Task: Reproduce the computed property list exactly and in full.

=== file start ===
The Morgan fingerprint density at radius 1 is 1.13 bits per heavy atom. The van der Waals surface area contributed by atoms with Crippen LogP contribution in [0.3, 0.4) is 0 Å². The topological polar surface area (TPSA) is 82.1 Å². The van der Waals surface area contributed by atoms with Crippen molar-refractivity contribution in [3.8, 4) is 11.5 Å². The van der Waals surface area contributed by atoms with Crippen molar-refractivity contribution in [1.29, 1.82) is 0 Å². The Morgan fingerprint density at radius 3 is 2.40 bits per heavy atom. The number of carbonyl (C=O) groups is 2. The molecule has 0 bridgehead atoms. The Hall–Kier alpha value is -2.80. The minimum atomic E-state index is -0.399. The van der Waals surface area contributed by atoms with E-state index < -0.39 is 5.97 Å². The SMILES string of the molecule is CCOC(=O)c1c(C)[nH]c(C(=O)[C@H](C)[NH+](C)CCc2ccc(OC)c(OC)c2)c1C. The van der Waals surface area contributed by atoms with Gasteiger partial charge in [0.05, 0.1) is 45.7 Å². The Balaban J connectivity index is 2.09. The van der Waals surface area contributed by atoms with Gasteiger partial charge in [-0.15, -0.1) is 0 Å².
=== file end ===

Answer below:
The Morgan fingerprint density at radius 1 is 1.13 bits per heavy atom. The van der Waals surface area contributed by atoms with Crippen LogP contribution in [0.3, 0.4) is 0 Å². The topological polar surface area (TPSA) is 82.1 Å². The van der Waals surface area contributed by atoms with Crippen molar-refractivity contribution in [3.8, 4) is 11.5 Å². The van der Waals surface area contributed by atoms with Crippen molar-refractivity contribution in [1.29, 1.82) is 0 Å². The Morgan fingerprint density at radius 3 is 2.40 bits per heavy atom. The number of carbonyl (C=O) groups is 2. The molecule has 0 bridgehead atoms. The Hall–Kier alpha value is -2.80. The minimum atomic E-state index is -0.399. The van der Waals surface area contributed by atoms with E-state index < -0.39 is 5.97 Å². The SMILES string of the molecule is CCOC(=O)c1c(C)[nH]c(C(=O)[C@H](C)[NH+](C)CCc2ccc(OC)c(OC)c2)c1C. The van der Waals surface area contributed by atoms with Gasteiger partial charge in [0.05, 0.1) is 45.7 Å². The Balaban J connectivity index is 2.09. The van der Waals surface area contributed by atoms with Gasteiger partial charge in [-0.15, -0.1) is 0 Å².